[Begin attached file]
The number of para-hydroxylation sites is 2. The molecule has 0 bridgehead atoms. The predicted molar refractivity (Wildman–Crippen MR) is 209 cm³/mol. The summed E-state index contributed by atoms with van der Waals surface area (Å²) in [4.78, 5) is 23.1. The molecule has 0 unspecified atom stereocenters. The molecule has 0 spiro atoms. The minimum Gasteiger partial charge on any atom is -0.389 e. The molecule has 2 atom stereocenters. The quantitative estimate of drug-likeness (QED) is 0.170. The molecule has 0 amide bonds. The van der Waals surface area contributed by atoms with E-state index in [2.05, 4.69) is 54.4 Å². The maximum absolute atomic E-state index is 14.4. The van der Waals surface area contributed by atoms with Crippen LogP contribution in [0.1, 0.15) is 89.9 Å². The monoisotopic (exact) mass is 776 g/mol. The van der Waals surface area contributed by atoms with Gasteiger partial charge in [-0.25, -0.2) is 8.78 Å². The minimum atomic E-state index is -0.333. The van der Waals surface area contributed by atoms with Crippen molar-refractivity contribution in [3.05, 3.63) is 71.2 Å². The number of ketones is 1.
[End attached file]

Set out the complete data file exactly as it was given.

The number of para-hydroxylation sites is 2. The molecule has 0 bridgehead atoms. The predicted molar refractivity (Wildman–Crippen MR) is 209 cm³/mol. The summed E-state index contributed by atoms with van der Waals surface area (Å²) in [4.78, 5) is 23.1. The molecule has 0 unspecified atom stereocenters. The molecule has 0 spiro atoms. The minimum Gasteiger partial charge on any atom is -0.389 e. The molecule has 2 atom stereocenters. The quantitative estimate of drug-likeness (QED) is 0.170. The molecule has 0 amide bonds. The van der Waals surface area contributed by atoms with E-state index in [2.05, 4.69) is 54.4 Å². The maximum absolute atomic E-state index is 14.4. The van der Waals surface area contributed by atoms with Crippen LogP contribution in [0.1, 0.15) is 89.9 Å². The monoisotopic (exact) mass is 776 g/mol. The van der Waals surface area contributed by atoms with Gasteiger partial charge in [-0.25, -0.2) is 8.78 Å². The minimum atomic E-state index is -0.333. The van der Waals surface area contributed by atoms with Crippen molar-refractivity contribution in [3.05, 3.63) is 71.2 Å². The number of ketones is 1.